Dedicated to those songs that I can't stop playing, humming, or thinking about; the 4+ minutes you fall head-over-heels in love with. Past instances have included The Ramones' "Indian Giver," R.E.M.'s "Me In Honey," and David Bowie's "Starman."
As I walked home from the grocery store, starting to strut along with "Paper Planes," I realized that this strange fixation I have for repeating songs over and over again represents an active psychological defect. I want to live in the past, firmly, without falter. This weekly column dedicated to those songs is merely the most productive means I have to live in the world these songs create for me.
I'm the same way with movies, where I have a real problem with resolution, especially concerning series finales, and especially concerning the finales of a series I've enjoyed. I came to realize that my biggest problem with Return of the Jedi was not the "childish" nature of the Ewoks or the emergence of belching jokes in Jabba's palace. My problem was the fact that this movie meant the series I loved was over. I believe I love the first volume of Kill Bill more than the second simply because if I watched Volume 1 and never continued on, the story would never end, and I would therefore never have to return to the world of the normals. I could continue to fixate and imagine and re-imagine all the possible scenarios to come.
Only recently have I come to realize I have this relationship with music. Certain songs thoroughly warp my reality, making me feel light and free and happy and sad all at once. The beautiful horror of these musical worlds is that it's gotten increasingly easy to repeat the dosage of this fantasy world - the little force field around my body generated from my headphones - that I can waste hours on only three minutes. I'm sure with vinyl I could have done this easily if not portably, and I know I replayed songs in my car's tape deck back in high school, but CD's really paved the way for near perpetual inactivity. iPods simply put the final nail in the coffin. It has become so easy to live in the imagination that I don't know why I bother with reality.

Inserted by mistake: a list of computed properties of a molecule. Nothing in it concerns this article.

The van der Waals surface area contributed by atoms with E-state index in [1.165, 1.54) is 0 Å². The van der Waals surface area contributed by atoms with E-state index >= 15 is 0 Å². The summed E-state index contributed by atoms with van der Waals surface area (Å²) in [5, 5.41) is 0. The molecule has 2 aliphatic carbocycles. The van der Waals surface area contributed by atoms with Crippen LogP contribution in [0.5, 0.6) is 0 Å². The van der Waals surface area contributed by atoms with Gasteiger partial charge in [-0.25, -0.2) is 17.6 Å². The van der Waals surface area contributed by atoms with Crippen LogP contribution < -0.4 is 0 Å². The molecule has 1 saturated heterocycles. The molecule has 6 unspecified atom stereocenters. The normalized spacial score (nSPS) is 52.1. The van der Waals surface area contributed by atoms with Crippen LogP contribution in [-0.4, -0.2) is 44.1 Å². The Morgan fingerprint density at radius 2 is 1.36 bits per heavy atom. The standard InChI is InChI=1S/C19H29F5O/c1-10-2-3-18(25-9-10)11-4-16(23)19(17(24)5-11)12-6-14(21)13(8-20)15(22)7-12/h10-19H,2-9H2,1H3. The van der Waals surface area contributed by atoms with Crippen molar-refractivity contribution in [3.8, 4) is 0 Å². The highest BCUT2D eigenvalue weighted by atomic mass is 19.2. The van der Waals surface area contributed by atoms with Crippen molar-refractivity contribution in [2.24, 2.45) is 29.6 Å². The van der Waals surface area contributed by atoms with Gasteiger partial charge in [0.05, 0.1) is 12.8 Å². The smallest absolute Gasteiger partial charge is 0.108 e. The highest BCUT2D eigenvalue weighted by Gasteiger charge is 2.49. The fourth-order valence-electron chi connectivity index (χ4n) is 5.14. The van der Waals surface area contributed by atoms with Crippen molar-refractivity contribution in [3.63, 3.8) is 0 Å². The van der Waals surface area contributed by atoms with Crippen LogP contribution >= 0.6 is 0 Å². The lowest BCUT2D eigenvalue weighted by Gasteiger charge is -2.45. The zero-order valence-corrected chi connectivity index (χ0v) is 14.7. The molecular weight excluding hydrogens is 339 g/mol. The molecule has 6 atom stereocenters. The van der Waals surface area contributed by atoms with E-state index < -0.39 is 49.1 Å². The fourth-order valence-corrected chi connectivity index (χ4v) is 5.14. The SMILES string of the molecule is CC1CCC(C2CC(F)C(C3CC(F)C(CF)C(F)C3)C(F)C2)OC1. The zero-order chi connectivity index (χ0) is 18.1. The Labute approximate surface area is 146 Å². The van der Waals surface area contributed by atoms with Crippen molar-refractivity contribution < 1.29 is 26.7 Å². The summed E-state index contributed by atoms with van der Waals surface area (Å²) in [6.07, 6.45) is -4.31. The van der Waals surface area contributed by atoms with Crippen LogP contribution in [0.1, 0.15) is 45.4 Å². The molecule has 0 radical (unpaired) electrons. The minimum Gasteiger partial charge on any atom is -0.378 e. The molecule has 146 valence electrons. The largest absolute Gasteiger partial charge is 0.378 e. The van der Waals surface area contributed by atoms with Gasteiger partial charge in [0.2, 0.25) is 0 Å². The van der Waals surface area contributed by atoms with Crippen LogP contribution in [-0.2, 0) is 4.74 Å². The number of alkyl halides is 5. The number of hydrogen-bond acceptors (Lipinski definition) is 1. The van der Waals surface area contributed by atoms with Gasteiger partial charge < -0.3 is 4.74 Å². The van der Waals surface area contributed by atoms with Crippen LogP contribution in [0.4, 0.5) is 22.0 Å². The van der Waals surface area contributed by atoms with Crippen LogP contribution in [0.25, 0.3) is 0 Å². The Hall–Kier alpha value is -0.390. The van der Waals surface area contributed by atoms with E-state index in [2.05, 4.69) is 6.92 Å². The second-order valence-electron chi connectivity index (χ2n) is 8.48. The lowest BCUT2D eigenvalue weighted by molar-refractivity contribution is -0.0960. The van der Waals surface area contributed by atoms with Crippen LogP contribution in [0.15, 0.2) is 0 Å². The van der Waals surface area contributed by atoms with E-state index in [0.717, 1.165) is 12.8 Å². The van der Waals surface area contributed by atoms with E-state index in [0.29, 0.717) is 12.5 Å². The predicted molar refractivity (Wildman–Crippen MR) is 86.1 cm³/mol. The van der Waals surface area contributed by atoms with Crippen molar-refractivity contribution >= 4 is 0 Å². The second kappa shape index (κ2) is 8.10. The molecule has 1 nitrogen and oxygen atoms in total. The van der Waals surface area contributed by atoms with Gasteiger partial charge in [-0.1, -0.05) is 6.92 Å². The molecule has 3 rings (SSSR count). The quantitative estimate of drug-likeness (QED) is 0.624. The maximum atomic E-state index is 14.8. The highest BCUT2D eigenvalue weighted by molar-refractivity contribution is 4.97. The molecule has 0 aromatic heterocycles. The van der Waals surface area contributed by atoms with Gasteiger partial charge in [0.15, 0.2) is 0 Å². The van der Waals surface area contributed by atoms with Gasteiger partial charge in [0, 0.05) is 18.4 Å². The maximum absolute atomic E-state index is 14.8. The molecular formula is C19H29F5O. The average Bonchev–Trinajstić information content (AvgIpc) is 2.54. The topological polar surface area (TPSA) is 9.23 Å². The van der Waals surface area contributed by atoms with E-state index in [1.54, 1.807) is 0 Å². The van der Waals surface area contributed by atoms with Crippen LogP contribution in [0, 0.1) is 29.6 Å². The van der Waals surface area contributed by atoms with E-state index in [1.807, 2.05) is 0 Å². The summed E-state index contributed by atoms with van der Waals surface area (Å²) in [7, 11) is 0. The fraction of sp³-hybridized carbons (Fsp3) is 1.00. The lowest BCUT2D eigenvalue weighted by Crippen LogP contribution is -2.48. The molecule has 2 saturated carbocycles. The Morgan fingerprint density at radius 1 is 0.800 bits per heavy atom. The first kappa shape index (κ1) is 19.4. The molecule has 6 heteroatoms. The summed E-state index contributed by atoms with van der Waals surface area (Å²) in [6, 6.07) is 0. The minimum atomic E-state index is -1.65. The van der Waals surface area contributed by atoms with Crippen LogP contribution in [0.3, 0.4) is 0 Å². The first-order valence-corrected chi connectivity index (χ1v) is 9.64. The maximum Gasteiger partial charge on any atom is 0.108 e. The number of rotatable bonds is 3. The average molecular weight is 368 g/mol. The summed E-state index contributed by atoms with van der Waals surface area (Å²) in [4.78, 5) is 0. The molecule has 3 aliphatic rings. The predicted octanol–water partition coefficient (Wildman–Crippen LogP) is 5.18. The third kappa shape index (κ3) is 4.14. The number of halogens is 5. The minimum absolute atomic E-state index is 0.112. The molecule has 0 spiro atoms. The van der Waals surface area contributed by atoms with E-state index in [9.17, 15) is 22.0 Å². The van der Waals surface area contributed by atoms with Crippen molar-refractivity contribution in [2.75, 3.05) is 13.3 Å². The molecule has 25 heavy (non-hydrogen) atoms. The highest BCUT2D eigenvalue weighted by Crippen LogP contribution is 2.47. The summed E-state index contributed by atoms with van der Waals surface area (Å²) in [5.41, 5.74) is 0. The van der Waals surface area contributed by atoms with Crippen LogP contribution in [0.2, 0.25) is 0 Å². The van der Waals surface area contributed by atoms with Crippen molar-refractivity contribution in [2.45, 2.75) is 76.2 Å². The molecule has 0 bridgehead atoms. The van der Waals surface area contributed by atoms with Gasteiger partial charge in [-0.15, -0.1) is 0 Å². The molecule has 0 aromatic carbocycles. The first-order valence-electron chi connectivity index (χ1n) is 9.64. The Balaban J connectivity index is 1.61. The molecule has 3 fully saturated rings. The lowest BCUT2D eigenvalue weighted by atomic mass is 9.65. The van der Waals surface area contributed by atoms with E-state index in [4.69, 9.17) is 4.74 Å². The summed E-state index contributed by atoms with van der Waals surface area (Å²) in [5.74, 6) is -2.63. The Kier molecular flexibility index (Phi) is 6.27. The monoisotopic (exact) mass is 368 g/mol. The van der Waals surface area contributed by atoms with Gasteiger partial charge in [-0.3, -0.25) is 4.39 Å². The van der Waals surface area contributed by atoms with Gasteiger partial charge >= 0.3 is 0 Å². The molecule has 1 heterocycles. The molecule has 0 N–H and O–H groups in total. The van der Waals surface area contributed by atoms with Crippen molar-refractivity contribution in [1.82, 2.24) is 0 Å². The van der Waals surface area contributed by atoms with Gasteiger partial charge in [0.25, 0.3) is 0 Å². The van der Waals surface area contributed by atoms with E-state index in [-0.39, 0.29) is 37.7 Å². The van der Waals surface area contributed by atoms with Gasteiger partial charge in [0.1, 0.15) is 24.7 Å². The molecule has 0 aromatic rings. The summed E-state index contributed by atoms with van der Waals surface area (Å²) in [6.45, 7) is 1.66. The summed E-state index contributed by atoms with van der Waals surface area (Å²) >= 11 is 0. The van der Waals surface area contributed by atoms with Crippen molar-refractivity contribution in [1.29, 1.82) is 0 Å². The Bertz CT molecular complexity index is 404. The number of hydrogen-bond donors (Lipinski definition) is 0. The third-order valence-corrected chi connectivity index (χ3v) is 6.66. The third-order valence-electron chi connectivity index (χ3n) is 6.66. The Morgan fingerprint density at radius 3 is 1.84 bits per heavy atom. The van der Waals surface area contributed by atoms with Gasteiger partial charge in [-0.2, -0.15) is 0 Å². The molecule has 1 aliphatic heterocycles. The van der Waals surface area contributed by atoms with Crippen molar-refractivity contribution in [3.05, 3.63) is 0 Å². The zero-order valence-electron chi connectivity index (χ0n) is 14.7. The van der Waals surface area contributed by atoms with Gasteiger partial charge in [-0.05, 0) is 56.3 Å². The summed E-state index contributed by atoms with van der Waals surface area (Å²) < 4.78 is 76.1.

I'm not sure if my need to search for another musical "fantasy passport" has become more fueled by this weekly deadline, or if it was always there and this column acts as a published diagnosis. Whatever the reason, I seem to unconsciously hunt for some kind of life-distracting soundtrack, and that's where "Paper Planes" comes in, a song so perfectly hypnotic that it took me twenty plus listens before I realized how incredibly monotonous it is. There are basically four sets of lyrics, but each set is repeated. Twice. In a row. Not only that, but the repeated lyric sounds identical to its predecessor, like it was copied and pasted just to effectively double the play length. Then there's the chorus (doubly repetitive), which when I first heard those gun shots, I assumed I was listening to a radio edit. The song seems to be standard rap shtick, so why would it stick in my head? I'm no big fan of rap (I don't hate it, but I'm a rock guy). And I don't aspire to see this world of crime, the creation of false visas all day or even to "(dry-click revolver) Ka-CHING take your mon-aaay."